A recent article published in The Guardian tried to – successfully I should add – demythologize a few inaccurate assumptions concerning working women. At the top of the list was the idea that working mothers lack commitment, as if ambition has somehow been tempered by the birth and raising of a child. This is a terrible misconception, according to research carried out by the University of Zurich, who found that working mothers tended to outperform their child –free colleagues in almost every area.
Women deserve their place in the workforce, but not only their place, they deserve recognition and an elevated standing commensurate to their performance levels. Of the 100 largest companies in UK, 20.7% of board members are female, which is an all-time record and something to celebrate. Statistics show that the percentage has increased over the years, indicating that there is no reason to believe it wont continue to improve with the coming years. Yet scratch beneath the surface and there is some evidence suggesting that the situation is not so rosy for the future of women leaders.
Recently women in the UK have seen their wages fall by an average of £2,700 over the past year, leading to the UK falling to the embarrassing place of 26th in the world gender pay quality league table. It is the first time the UK has dropped out of the top 20 countries since the launch of the league in 2006. The average pay for females in now £15,400, down from £18,000, in 2013. Yet the average pay for men hasn’t changed, remaining at a steady £24,800. Even at the top of the scale, only one in fifteen women working full-time earns over £50,000 a year, compared to one in seven men.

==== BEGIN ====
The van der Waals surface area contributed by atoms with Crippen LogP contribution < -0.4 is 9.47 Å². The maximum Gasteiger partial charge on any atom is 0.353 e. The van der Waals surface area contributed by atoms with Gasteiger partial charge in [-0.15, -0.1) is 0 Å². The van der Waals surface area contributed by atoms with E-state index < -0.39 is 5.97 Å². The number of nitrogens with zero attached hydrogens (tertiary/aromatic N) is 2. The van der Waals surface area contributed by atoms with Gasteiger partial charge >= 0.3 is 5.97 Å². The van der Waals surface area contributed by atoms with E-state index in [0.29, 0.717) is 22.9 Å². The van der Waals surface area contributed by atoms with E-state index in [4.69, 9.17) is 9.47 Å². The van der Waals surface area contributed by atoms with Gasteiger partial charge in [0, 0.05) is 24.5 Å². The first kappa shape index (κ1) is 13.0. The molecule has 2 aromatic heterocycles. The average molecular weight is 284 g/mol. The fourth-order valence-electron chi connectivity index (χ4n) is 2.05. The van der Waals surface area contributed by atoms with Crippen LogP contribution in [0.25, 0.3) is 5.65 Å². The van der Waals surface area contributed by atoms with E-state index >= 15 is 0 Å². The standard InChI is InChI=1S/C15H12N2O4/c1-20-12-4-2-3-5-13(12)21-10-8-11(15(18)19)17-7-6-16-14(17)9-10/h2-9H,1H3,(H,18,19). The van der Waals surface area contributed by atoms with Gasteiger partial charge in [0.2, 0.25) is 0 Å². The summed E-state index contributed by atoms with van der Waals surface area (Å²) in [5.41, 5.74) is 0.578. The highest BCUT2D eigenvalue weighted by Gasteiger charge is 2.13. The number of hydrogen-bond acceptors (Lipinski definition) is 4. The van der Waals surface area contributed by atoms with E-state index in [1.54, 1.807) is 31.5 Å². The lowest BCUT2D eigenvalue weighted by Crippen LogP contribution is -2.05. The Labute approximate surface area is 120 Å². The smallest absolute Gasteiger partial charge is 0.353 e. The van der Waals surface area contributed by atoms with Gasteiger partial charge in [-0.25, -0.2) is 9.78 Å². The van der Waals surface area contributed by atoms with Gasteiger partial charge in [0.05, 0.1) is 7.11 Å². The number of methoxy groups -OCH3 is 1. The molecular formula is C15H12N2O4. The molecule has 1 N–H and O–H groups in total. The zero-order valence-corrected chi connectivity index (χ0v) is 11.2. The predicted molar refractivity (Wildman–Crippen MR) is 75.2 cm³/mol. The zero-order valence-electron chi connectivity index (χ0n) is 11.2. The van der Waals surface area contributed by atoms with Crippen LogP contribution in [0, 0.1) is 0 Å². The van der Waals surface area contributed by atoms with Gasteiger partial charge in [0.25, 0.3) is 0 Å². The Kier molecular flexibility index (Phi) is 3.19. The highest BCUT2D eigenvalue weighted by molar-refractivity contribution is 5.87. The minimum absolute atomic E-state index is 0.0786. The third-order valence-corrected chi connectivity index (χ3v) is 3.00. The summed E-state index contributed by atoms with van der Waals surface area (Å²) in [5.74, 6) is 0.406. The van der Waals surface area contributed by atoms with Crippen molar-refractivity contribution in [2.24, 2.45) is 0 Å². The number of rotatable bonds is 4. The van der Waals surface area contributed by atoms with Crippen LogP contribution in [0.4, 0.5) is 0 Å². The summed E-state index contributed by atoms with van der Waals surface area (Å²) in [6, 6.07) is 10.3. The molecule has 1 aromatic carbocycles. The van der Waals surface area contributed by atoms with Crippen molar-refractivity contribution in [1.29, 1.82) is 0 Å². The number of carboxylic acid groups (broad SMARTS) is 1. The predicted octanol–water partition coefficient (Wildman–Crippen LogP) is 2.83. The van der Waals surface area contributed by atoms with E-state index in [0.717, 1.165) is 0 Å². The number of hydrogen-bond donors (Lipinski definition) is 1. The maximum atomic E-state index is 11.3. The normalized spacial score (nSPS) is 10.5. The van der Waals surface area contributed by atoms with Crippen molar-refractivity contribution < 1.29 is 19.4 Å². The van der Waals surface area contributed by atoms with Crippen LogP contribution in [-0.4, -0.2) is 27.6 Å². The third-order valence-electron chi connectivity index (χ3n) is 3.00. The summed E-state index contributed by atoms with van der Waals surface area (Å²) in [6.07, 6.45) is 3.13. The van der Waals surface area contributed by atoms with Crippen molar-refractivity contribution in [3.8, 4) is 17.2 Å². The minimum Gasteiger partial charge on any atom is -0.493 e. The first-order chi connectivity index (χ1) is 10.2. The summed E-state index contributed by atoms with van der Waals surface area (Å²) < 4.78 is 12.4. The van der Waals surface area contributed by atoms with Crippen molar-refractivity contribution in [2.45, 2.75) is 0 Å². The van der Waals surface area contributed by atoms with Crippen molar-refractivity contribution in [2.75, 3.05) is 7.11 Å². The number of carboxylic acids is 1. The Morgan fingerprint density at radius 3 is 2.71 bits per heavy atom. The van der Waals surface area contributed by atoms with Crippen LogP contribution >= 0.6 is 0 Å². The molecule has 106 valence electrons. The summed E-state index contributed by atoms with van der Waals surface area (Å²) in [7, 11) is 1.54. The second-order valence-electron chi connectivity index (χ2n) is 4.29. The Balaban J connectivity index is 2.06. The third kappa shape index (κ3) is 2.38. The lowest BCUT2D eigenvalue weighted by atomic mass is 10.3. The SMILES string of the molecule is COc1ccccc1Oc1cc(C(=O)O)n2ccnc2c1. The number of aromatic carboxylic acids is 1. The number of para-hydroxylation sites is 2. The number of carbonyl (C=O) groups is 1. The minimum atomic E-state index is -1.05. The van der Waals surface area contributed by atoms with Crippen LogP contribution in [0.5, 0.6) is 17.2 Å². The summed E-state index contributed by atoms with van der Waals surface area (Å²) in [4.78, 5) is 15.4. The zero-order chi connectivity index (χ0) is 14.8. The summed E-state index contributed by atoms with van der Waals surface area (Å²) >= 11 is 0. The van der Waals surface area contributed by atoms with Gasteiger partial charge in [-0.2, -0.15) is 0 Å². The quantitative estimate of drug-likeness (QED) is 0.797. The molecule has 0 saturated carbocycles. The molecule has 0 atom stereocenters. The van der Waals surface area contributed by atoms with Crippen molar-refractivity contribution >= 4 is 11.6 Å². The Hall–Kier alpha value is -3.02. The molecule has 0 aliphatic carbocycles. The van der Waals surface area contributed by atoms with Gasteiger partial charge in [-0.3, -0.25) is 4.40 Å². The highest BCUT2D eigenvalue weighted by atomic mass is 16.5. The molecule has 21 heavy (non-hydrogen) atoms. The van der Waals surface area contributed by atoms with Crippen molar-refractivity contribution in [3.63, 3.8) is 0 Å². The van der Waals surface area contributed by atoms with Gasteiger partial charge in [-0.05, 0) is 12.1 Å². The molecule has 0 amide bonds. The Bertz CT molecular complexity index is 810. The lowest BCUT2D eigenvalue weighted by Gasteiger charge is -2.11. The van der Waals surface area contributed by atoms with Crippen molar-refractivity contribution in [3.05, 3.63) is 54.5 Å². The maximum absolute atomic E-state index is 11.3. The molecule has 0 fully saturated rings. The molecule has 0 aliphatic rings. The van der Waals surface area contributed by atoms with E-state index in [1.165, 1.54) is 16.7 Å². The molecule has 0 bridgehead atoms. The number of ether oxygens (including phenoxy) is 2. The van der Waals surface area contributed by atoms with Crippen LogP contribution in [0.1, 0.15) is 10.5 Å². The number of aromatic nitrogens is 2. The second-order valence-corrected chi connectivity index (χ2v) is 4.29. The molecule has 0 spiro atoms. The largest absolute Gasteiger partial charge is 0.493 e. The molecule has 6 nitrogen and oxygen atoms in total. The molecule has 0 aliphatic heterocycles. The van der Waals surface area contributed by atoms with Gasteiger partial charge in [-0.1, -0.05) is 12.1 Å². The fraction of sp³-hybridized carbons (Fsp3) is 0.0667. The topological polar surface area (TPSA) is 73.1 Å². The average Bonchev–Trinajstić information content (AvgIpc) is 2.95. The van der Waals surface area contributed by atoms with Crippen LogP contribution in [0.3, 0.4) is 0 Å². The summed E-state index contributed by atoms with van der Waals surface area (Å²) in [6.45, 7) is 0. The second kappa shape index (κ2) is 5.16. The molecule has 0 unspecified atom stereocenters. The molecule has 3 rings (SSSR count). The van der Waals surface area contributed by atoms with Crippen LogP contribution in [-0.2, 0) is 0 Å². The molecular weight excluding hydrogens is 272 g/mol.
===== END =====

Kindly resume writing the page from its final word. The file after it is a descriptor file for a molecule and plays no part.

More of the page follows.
Work becomes a struggle for women when put up against institutionalized or systematic prejudices. Those who succeed deserve our admiration, particularly those who succeed in traditionally male dominated industries. For success is not only dependent on dogged determination but also a willingness and drive to make their success visible within their organisation – to take pride in achievements and communicate it within their organisation but also to the wider industry. There is no better way to confront the biases and expose a number of unfounded myths.
Acting on gender stereotypes in the workplace could be considered a form of indirect discrimination and could see employees press for compensation, particularly if it unnecessarily isolates or restricts employees or favours once group over another. My advice is not to let these old-fashioned generalisations distract your decision making as an employer because it could create toxic environments. Stereotypical thinking typically leads to bad decisions and employers should be challenging gender stereotypes and creating cultures where everyone can succeed and feels valued, irrespective of gender.